By A.C. Shilton for Men's Journal
More people join gyms in January than in any other month. But not all of them will stick around. The International Health, Racquet and Sports Club association (IHRSA) estimates that annual gym attrition rates hover between 20 and 25 percent each year.
So how do you make sure you’re still showing up come August? You find a gym you like, and more importantly, one where you feel comfortable. "From the moment you walk in, it should be about the energy and the experience. Do they greet you? Do the people working out look like they’re having a good time?" asks Jarrod Saracco, a fitness industry consultant with 20 years of experience in the field. "The experience makes or breaks whether a gym keeps you as a member."
Of course, there are more than 32,150 health clubs in the United States, so choosing the right one can take a little doing. Here are 10 must-know tips to make sure you choose the perfect gym the first time.
Find a gym close to home. Most people, despite their best intentions, won't regularly drive more than 15 minutes, says Jim Thomas, a fitness industry consultant. Use Google Maps or another online tool to plot all gyms within a five-mile radius. While you're scoping out your options, check for easy parking, another potential deterrent to hitting the gym.
Visit at your prime workout time.
Saturday afternoon may be the ideal hour to check out a gym, but is it really when you're likely to grind out the miles? "Visit at a time when you're likely to go," says Thomas. More importantly, cruise by the specific equipment you plan on using. If there's a line five deep, try another gym.
Ask for gym reciprocity.
"People don't usually think of this one until they need it," says Thomas. Some major chains offer locations nationwide; many YMCAs offer reciprocity with other YMCAs, for example. Also, ask if a gym partake's in IHRSA's Passport Club. The program gives gym-goers discounted guest rates at participating gyms around the world.
Check for clean machines.
Gyms are germ factories, and keeping things clean takes more than just the nightly cleaning crew swabbing down the floors. A study in the Clinical Journal of Sport Medicine found rhinovirus (cause of the common cold) on 63 percent of the hand-contact surfaces in the gym tested. A professional crew should come daily, but employees should also be wiping down machines throughout the day. While you're visiting, watch to see whether there's a strict policy of wiping down everything after use (weights especially). If not, pass on the facility -- or come armed with hand sanitizer.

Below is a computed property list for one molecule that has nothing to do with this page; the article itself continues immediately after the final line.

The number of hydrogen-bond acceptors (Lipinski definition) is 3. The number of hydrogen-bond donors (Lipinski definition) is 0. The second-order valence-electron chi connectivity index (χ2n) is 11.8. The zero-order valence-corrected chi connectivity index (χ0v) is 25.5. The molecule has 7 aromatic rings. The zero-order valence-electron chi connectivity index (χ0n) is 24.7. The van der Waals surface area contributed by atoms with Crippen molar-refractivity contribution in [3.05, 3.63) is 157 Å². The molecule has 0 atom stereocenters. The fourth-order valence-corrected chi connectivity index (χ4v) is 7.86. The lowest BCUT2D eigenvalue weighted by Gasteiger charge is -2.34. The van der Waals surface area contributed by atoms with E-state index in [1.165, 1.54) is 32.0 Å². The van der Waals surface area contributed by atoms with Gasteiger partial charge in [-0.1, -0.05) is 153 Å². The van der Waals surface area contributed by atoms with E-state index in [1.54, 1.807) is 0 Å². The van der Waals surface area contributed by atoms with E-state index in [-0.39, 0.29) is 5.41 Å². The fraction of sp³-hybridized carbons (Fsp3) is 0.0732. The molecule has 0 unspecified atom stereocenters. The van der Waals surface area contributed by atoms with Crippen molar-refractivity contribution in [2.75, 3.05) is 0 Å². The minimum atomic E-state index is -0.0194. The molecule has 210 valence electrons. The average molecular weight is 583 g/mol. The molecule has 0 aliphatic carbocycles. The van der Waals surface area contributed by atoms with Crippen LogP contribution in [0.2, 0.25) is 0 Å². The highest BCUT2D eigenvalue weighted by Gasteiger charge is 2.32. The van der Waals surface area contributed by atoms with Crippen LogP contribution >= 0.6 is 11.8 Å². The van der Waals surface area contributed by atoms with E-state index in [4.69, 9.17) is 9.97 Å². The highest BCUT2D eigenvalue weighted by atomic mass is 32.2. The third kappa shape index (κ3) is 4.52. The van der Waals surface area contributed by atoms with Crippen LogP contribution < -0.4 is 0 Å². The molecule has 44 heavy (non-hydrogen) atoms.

Ask about its emergency plan.
Should you have a cardiac event, you want to be in the gym that's prepared for it. "Most gyms have staff members trained in CPR, but what you really want is a gym with an AED," says Thomas. An automated external defibrillator can vastly improve a patient's chance of surviving a sudden cardiac incident. Make sure the gym as one and has several staff members trained to use it.
Double-check the contract.
In 2008, the Better Business Bureau reported that fitness club complaints had ballooned 90 percent over the previous five years. Contracts were the number one source of complaints. Get all verbal promises in writing, and if you sign up for a contract that automatically charges your card each month, make sure to check your statement to ensure you haven't been charged any extra fees. Also, make sure you read the fine print and ask about what happens to your contact if the club goes out of business. Finally, know that laws vary from state to state, but generally consumers have three to 10 days to change their minds about a contract.
Invest in your membership.
Put money down on specific training that requires scheduled attendance. "I suggest springing for a paid program, like personal training or a small group program, so that there really is accountability," says Saracco. "I tell people to think of it as a protection for your investment. If you can see results, you're going to stick with it."
Check the culture.
Some gyms don't allow grunting in the weight room, or they've removed equipment for being "too intimidating." If you like to get primal during your workouts, that may not be a fit for you. "Try and figure out what the gym's target demographic is," says Saracco. "You want to be that target."
Look beyond the deals.
When you're weighing the costs of potential gyms, it can pay in the long run to sign up for the more expensive option. Bargain gyms often keep members that stop going because the amount of money they pay is so low they don't take the time to cancel their memberships, says Saracco. "They figure, hey, it's only this much money, eventually I'll get back there," he says. But you can guilt yourself into going by spending just a few dollars more -- enough where it feels like it's a real waste if you don't make it at least once a week."
Find a good mix of machines.
When Saracco looks around a gym floor, he takes inventory of whether the machines are all from one company or from multiple vendors. "One company might make a good treadmill, but they probably don't make the best of every type of equipment. When I see only one brand, I see a guy that got a good deal, not a guy who really wants his users to have the best equipment possible." Also, ask when the equipment was purchased and when it's slated for an upgrade.
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